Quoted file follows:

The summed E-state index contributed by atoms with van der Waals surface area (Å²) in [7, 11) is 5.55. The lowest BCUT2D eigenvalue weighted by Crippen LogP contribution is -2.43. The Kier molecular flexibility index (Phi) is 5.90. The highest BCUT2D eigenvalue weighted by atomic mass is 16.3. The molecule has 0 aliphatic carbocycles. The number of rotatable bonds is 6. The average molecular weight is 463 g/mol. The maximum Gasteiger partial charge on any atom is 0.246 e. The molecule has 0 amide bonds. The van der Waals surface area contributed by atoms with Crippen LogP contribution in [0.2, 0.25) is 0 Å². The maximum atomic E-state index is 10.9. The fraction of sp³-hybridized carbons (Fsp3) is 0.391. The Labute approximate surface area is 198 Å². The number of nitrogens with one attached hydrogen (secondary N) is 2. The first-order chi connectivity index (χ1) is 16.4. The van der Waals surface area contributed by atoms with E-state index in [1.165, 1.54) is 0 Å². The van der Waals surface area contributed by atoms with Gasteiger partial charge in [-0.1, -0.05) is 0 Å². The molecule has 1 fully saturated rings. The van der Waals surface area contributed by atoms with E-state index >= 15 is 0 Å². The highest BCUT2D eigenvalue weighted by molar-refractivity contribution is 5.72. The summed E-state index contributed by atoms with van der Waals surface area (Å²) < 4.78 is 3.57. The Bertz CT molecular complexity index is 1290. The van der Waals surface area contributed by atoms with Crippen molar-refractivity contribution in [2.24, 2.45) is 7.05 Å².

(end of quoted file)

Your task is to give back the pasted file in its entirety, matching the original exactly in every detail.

The summed E-state index contributed by atoms with van der Waals surface area (Å²) in [7, 11) is 5.55. The lowest BCUT2D eigenvalue weighted by Crippen LogP contribution is -2.43. The Kier molecular flexibility index (Phi) is 5.90. The highest BCUT2D eigenvalue weighted by atomic mass is 16.3. The molecule has 0 aliphatic carbocycles. The number of rotatable bonds is 6. The average molecular weight is 463 g/mol. The maximum Gasteiger partial charge on any atom is 0.246 e. The molecule has 0 amide bonds. The van der Waals surface area contributed by atoms with Crippen LogP contribution in [0.2, 0.25) is 0 Å². The maximum atomic E-state index is 10.9. The fraction of sp³-hybridized carbons (Fsp3) is 0.391. The Labute approximate surface area is 198 Å². The number of nitrogens with one attached hydrogen (secondary N) is 2. The first-order chi connectivity index (χ1) is 16.4. The van der Waals surface area contributed by atoms with E-state index in [1.165, 1.54) is 0 Å². The van der Waals surface area contributed by atoms with Gasteiger partial charge in [-0.1, -0.05) is 0 Å². The molecule has 1 fully saturated rings. The van der Waals surface area contributed by atoms with E-state index >= 15 is 0 Å². The highest BCUT2D eigenvalue weighted by molar-refractivity contribution is 5.72. The summed E-state index contributed by atoms with van der Waals surface area (Å²) < 4.78 is 3.57. The Bertz CT molecular complexity index is 1290. The van der Waals surface area contributed by atoms with Crippen molar-refractivity contribution in [2.24, 2.45) is 7.05 Å².